Things have gone from bad to worse to outright crisis in Iran over the past 72 hours.
The country said the total number of coronavirus cases nearly doubled to 978, including more than 50 deaths. Iran now has the highest number of deaths from the disease outside of China.
Officials reported some 170 cases in Tehran alone, meaning the disease is “loose” (so to speak) in the capital.
That chart is more than a little disconcerting, especially considering the country is, humanitarian exemptions aside, cut off from USD funding and generally operating under the “pariah state” label thanks to the theocracy’s ongoing feud with the Trump administration.
“There were 385 new cases of infected people in the last 24 hours, increasing the total number to 978. The death toll is 54″, Health Ministry spokesman Kianush Jahanpur said, on state TV Sunday.
Officials warned Iranians to cancel unnecessary trips and stay in their homes.
“We have set up centers across the country to help people to tackle the virus”, an unnamed member of the IRGC quoted by Press TV said, adding that “people should follow the advice of health officials”.
This is the third national tragedy to befall Iran in the space of two months. The outbreak comes on the heels of the targeted assassination of Qassem Soleimani and the accidental downing of a commercial airliner by the IRGC during the frantic minutes around the country’s retaliatory strikes on US targets inside Iraq in January.
Soleimani’s death united the nation just two months on from some of the largest street protests in recent memory (originally sparked by the bungled rollout of a fuel price hike). Those protests triggered a violent (and deadly) crackdown by the government.
But anger over the regime’s oppressive tactics during the protests was overwhelmed (and then some) by grief for Soleimani, an almost god-like figure even among progressive elements in the country who were steadfastly opposed to what he represented.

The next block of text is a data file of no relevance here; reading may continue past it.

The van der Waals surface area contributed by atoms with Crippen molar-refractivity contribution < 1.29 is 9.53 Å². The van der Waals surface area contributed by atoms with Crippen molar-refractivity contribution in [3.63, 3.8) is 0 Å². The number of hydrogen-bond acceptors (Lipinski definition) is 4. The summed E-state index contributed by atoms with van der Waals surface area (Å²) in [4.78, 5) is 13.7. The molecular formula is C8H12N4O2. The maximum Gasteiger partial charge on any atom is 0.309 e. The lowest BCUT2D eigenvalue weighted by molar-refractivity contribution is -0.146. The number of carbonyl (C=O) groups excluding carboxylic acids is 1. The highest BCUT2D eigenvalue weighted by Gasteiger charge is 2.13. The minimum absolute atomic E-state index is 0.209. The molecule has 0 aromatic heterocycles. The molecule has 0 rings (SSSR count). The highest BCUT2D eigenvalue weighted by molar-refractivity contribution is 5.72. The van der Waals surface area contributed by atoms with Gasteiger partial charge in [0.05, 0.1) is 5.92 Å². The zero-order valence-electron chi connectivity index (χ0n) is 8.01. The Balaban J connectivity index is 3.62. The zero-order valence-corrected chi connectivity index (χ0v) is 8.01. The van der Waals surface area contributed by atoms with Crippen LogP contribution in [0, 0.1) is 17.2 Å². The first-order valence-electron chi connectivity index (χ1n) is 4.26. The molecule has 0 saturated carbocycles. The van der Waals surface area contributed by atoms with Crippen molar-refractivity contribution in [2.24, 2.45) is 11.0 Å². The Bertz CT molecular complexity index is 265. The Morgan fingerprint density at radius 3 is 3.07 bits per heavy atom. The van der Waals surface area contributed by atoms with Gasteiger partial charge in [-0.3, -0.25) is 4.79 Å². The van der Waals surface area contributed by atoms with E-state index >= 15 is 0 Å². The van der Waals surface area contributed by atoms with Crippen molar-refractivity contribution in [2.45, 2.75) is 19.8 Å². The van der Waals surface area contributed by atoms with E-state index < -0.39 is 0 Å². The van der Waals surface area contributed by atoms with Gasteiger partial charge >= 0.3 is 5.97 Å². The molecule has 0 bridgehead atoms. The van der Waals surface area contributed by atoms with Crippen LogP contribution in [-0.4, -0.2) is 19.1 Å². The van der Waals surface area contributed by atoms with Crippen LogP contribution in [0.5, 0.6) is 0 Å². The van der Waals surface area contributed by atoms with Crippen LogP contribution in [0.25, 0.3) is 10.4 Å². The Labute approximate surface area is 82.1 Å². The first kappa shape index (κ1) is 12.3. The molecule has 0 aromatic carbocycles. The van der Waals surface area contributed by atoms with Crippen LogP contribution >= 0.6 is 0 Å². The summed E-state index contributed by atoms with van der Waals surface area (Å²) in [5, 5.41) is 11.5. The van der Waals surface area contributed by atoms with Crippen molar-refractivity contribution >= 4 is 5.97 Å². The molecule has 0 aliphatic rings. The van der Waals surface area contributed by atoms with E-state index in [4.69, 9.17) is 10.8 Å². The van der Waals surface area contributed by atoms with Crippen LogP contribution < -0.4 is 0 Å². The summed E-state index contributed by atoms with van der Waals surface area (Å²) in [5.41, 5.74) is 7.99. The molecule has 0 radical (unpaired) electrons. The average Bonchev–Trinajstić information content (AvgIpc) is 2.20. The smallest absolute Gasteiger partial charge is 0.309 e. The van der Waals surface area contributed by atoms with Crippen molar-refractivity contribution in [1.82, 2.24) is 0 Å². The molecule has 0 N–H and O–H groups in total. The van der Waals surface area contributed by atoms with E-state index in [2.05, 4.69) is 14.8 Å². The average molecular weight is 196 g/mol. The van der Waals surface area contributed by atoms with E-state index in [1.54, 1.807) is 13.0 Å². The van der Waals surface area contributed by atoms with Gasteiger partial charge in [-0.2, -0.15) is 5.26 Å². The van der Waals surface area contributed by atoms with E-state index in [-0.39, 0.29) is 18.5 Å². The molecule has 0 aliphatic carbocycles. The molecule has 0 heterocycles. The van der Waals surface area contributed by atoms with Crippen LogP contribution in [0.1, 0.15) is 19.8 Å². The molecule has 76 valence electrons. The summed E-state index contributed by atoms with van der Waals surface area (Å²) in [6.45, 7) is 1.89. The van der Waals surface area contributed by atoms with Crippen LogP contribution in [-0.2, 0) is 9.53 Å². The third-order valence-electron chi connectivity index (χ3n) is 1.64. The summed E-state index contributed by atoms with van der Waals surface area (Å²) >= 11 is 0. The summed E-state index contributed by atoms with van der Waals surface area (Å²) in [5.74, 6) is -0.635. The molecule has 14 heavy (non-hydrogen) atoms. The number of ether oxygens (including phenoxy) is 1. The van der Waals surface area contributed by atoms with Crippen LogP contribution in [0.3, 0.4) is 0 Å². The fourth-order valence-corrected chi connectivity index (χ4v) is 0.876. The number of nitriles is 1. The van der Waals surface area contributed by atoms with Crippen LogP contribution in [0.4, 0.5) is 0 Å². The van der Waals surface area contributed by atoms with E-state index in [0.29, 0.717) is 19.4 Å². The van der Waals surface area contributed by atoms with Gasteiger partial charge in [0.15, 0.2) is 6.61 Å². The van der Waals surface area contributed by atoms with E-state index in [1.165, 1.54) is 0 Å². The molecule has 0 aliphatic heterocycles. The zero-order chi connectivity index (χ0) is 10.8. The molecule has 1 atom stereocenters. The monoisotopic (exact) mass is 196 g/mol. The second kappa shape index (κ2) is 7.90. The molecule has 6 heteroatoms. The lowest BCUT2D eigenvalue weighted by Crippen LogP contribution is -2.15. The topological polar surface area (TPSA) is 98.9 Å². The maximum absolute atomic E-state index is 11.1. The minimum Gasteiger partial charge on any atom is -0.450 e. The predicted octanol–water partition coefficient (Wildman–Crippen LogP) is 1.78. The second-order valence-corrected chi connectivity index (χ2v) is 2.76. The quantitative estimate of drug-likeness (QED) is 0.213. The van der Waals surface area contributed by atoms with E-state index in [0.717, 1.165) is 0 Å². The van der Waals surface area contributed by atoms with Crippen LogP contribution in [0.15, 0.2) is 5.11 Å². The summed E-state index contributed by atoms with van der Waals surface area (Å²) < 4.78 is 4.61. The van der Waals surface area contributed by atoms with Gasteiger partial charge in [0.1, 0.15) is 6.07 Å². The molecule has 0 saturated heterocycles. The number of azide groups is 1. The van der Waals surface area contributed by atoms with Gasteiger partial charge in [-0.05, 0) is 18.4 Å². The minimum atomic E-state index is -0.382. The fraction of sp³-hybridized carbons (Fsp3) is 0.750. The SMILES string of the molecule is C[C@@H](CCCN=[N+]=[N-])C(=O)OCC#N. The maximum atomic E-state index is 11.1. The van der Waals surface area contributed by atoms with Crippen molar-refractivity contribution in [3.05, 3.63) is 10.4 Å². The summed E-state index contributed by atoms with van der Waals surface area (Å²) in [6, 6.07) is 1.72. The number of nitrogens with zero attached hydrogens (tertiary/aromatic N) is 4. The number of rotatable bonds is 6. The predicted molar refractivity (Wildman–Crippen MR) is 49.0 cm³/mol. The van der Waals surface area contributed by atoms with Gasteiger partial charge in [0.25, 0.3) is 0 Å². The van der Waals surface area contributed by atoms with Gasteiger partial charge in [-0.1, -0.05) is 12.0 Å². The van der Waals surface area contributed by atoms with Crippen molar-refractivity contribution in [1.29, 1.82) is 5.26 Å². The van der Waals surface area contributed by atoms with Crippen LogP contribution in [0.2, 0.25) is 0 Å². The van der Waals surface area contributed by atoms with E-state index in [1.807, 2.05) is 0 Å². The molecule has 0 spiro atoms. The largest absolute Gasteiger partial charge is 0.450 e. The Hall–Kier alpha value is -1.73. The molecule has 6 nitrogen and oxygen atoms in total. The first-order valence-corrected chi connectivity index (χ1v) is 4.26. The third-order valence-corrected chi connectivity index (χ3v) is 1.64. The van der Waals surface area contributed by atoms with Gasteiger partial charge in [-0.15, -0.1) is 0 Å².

And yet, the country was again torn apart when the regime admitted to inadvertently shooting down the Boeing 737 which crashed outside Tehran during “Operation Martyr Soleimani“, killing all 176 people on board.
To be clear, nobody (not even Mike Pompeo) seriously suggested that Iran meant to shoot down the plane, but it was (as Hassan Rouhani called it) an “unforgivable” mistake, and it quickly catalyzed new anti-regime protests, all but erasing the sense of national unity fostered by Soleimani’s assassination.
Now, the populace will almost surely blame the theocracy for an inadequate response to the coronavirus, as the infection total rises and the death toll mounts.
Trump on Saturday said the US was ready to send immediate assistance to the country. Last week, the US and Switzerland opened a humanitarian trade channel allowing international companies to engage in trade with Iran to provide medical supplies, agricultural commodities and basic goods without risking the wrath of the US Treasury.
In the simplest possible terms, you’d be remiss not to ponder the possibility that, once the risk of infection from gathering in public subsides, protests will resume, as those inside the country angling to oust the theocracy will seek to capitalize politically on the seemingly unchecked spread of the disease.
As of this weekend, a half-dozen Iranian lawmakers had contracted the virus.